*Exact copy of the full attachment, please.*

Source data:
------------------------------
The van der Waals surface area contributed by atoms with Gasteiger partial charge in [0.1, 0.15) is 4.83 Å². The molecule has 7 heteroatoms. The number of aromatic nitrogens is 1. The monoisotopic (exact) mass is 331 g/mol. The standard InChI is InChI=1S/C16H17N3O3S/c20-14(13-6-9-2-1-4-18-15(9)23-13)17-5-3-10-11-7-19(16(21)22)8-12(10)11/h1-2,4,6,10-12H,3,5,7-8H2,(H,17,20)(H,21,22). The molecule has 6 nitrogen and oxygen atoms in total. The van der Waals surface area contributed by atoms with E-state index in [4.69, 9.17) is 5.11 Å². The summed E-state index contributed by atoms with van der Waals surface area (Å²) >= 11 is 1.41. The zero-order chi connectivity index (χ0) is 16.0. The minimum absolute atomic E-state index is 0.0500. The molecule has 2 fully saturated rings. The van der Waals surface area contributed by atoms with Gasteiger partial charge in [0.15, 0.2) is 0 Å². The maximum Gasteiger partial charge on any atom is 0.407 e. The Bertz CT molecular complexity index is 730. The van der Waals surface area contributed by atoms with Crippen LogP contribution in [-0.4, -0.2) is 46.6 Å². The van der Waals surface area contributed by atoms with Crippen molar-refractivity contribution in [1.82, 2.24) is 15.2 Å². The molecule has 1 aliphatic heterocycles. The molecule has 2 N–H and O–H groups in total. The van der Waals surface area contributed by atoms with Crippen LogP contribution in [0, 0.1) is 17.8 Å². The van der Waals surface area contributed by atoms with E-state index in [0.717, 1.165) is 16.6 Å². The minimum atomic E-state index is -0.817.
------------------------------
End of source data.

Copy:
The van der Waals surface area contributed by atoms with Gasteiger partial charge in [0.1, 0.15) is 4.83 Å². The molecule has 7 heteroatoms. The number of aromatic nitrogens is 1. The monoisotopic (exact) mass is 331 g/mol. The standard InChI is InChI=1S/C16H17N3O3S/c20-14(13-6-9-2-1-4-18-15(9)23-13)17-5-3-10-11-7-19(16(21)22)8-12(10)11/h1-2,4,6,10-12H,3,5,7-8H2,(H,17,20)(H,21,22). The molecule has 6 nitrogen and oxygen atoms in total. The van der Waals surface area contributed by atoms with E-state index in [4.69, 9.17) is 5.11 Å². The summed E-state index contributed by atoms with van der Waals surface area (Å²) >= 11 is 1.41. The zero-order chi connectivity index (χ0) is 16.0. The minimum absolute atomic E-state index is 0.0500. The molecule has 2 fully saturated rings. The van der Waals surface area contributed by atoms with Gasteiger partial charge in [0.15, 0.2) is 0 Å². The maximum Gasteiger partial charge on any atom is 0.407 e. The Bertz CT molecular complexity index is 730. The van der Waals surface area contributed by atoms with Crippen LogP contribution in [-0.4, -0.2) is 46.6 Å². The van der Waals surface area contributed by atoms with Crippen molar-refractivity contribution in [1.82, 2.24) is 15.2 Å². The molecule has 1 aliphatic heterocycles. The molecule has 2 N–H and O–H groups in total. The van der Waals surface area contributed by atoms with Crippen LogP contribution in [0, 0.1) is 17.8 Å². The van der Waals surface area contributed by atoms with E-state index in [0.717, 1.165) is 16.6 Å². The minimum atomic E-state index is -0.817.